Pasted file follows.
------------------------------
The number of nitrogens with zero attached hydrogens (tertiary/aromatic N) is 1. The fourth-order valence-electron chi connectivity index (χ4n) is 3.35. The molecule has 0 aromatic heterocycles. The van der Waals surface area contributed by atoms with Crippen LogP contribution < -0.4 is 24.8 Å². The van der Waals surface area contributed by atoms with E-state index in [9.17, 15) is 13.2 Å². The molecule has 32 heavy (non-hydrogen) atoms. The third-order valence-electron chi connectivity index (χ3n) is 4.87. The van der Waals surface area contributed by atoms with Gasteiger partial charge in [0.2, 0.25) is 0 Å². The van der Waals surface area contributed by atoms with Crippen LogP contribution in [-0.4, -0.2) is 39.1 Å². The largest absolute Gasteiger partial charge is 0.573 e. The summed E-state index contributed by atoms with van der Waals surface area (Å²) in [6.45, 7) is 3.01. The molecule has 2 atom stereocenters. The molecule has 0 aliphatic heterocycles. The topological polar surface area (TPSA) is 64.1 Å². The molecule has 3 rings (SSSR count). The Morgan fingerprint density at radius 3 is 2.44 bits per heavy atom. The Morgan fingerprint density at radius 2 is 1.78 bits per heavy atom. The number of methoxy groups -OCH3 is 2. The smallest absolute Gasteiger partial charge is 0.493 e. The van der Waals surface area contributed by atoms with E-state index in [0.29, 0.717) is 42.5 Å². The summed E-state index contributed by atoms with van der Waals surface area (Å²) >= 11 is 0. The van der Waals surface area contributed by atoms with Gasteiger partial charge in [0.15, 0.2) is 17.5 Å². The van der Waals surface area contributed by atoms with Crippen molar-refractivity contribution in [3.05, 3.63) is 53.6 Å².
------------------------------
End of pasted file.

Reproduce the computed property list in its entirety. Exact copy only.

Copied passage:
The number of nitrogens with zero attached hydrogens (tertiary/aromatic N) is 1. The fourth-order valence-electron chi connectivity index (χ4n) is 3.35. The molecule has 0 aromatic heterocycles. The van der Waals surface area contributed by atoms with Crippen LogP contribution < -0.4 is 24.8 Å². The van der Waals surface area contributed by atoms with E-state index in [9.17, 15) is 13.2 Å². The molecule has 32 heavy (non-hydrogen) atoms. The third-order valence-electron chi connectivity index (χ3n) is 4.87. The van der Waals surface area contributed by atoms with Gasteiger partial charge in [0.2, 0.25) is 0 Å². The van der Waals surface area contributed by atoms with Crippen LogP contribution in [-0.4, -0.2) is 39.1 Å². The largest absolute Gasteiger partial charge is 0.573 e. The summed E-state index contributed by atoms with van der Waals surface area (Å²) in [6.45, 7) is 3.01. The molecule has 2 atom stereocenters. The molecule has 0 aliphatic heterocycles. The topological polar surface area (TPSA) is 64.1 Å². The molecule has 3 rings (SSSR count). The Morgan fingerprint density at radius 3 is 2.44 bits per heavy atom. The Morgan fingerprint density at radius 2 is 1.78 bits per heavy atom. The number of methoxy groups -OCH3 is 2. The smallest absolute Gasteiger partial charge is 0.493 e. The van der Waals surface area contributed by atoms with E-state index in [0.29, 0.717) is 42.5 Å². The summed E-state index contributed by atoms with van der Waals surface area (Å²) >= 11 is 0. The van der Waals surface area contributed by atoms with Gasteiger partial charge in [0.15, 0.2) is 17.5 Å². The van der Waals surface area contributed by atoms with Crippen molar-refractivity contribution in [3.05, 3.63) is 53.6 Å².